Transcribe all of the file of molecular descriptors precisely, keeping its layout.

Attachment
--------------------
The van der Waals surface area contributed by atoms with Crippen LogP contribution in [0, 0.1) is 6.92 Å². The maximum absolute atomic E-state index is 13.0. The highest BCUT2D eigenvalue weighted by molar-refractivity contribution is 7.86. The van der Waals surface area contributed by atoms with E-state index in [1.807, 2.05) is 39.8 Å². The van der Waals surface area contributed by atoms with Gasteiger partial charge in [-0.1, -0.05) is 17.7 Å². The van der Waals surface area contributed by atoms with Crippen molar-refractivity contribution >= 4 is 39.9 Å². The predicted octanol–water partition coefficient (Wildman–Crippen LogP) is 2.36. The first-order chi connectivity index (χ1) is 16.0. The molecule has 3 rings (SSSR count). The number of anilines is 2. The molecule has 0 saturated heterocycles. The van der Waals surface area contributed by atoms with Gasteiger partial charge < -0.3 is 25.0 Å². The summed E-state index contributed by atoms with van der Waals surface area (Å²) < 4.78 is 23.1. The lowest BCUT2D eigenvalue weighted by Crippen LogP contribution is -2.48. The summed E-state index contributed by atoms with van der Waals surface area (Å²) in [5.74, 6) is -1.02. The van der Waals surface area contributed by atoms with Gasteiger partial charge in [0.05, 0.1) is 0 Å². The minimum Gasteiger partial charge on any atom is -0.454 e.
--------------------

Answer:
The van der Waals surface area contributed by atoms with Crippen LogP contribution in [0, 0.1) is 6.92 Å². The maximum absolute atomic E-state index is 13.0. The highest BCUT2D eigenvalue weighted by molar-refractivity contribution is 7.86. The van der Waals surface area contributed by atoms with E-state index in [1.807, 2.05) is 39.8 Å². The van der Waals surface area contributed by atoms with Gasteiger partial charge in [-0.1, -0.05) is 17.7 Å². The van der Waals surface area contributed by atoms with Crippen molar-refractivity contribution >= 4 is 39.9 Å². The predicted octanol–water partition coefficient (Wildman–Crippen LogP) is 2.36. The first-order chi connectivity index (χ1) is 16.0. The molecule has 3 rings (SSSR count). The number of anilines is 2. The molecule has 0 saturated heterocycles. The van der Waals surface area contributed by atoms with Gasteiger partial charge < -0.3 is 25.0 Å². The summed E-state index contributed by atoms with van der Waals surface area (Å²) < 4.78 is 23.1. The lowest BCUT2D eigenvalue weighted by Crippen LogP contribution is -2.48. The summed E-state index contributed by atoms with van der Waals surface area (Å²) in [5.74, 6) is -1.02. The van der Waals surface area contributed by atoms with Gasteiger partial charge in [0.05, 0.1) is 0 Å². The minimum Gasteiger partial charge on any atom is -0.454 e.